Transition Offense is a valuable part of any team’s processes to move the ball and score quickly. Many team’s however struggle at different stages to be able to create an effective transition offense so they can achieve these two most basic goals. The reasons can be varied in regards to the possible issues affecting a team’s transition offense, but there are also few common characteristics.
When reviewing the possible reasons for a team’s lack of transition offense the first aspect to look at is the play itself. Some of the more straight forward questions to ask yourself are:
- Does the strategy put players into receiver spots ahead of the ball?
- Are there a number of different passing options and opportunities from each position the ball is passed to?
- Does the primary transition provide high percentage shots at is conclusion?
If your response to any one of these questions is not affirmative then you probably need to reflect on the design and flow of the transition offense as it stands and make some changes as needed.
Another common problem experienced by teams in their transition offense is the tendency to over dribble in the backcourt. To quickly move the ball ahead of the defence, the ball needs to be passed through hands so it may finish with a player around or in the keyway for a high percentage shot. If a team looks to use more than one dribble at anywhere in the transition offense before the ball reaches a scoring position then this will result in a slowing of the offense and provide valuable time for the defence to recover.
Pre-meditating what the defence will do is also an issue with offensive players. Each offensive player should always be looking to create “leads” away from the desired receiver spot and therefore move the defence away from the intended position. By doing this offensive players will always be working to create the best possible situation for them to receive a pass and continue to advance the ball within the team’s transition offense.
Passing to a player under pressure is another common problem seen in a team’s transition offense. This is usually because players either are not used to playing at the required speed, do not establish good vision early of the receiver and their situation, or do not acknowledge all the possible options available to pass to. When players are first asked to play at pace they will find the quickest way to pass the ball and then form a habit of only looking to make this pass to a particular position. This will have an adverse effect as defences become aware of the play and try to take away this option. For this reason, the ball handler at each position needs to be aware of the other passing options available if the first option is defended.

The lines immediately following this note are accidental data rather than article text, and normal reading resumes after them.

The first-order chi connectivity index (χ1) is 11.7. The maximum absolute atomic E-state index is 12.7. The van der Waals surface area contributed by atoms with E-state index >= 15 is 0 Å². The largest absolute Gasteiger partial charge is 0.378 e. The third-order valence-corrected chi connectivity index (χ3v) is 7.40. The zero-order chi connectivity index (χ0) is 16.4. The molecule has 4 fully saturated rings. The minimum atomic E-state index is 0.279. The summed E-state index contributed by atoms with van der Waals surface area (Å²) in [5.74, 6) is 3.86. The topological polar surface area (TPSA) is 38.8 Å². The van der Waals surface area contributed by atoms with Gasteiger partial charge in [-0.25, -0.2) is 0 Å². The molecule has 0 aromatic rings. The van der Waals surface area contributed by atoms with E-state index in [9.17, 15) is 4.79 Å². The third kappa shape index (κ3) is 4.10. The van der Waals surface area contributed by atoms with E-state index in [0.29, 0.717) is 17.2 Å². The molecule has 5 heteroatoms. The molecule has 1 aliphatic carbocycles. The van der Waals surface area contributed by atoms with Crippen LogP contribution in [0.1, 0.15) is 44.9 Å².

This point also highlights the need for at each receiver spot in the transition offense to have more than one passing option. This alternative passing target can then become a counter for defensive changes.
When the ball reaches a scoring position a commonly seen mistake is to overpass the ball instead of looking to exploit presented driving lanes. Those perimeter players who receive the ball at the end of the movement from one end of the floor to the other have to look to exploit the advantage of broken play established through the effort of their teammates. By making an aggressive drive to the basket, the defence must make choices and this is where opportunities can be created for other forerunner players at the front of the transition offense. In many cases this will play-out as a 2 on 1, 2 on 2 or 3 on 2 scenario.
In the situations where driving lanes happen within the transition offense players off the ball will need to be able to make a “read” and then react to the ball handler as well as the defensive players. It is a coach’s role to present these scenarios to their players in training sessions to ensure when they happen in games that each and every player has the best opportunity to make to right choice.
In all aspects of transition offense there will need to be adequate time provided for practice and refinement of the speed, timing and movement of players within the play. It is therefore only natural for players to struggle with the pressure of playing within this style, but once the earlier mentioned characteristics of a good transition offense have been mastered, a team can always go slower, but few teams if they practice at a lower speed can then “turn it on” when they are needed to go faster.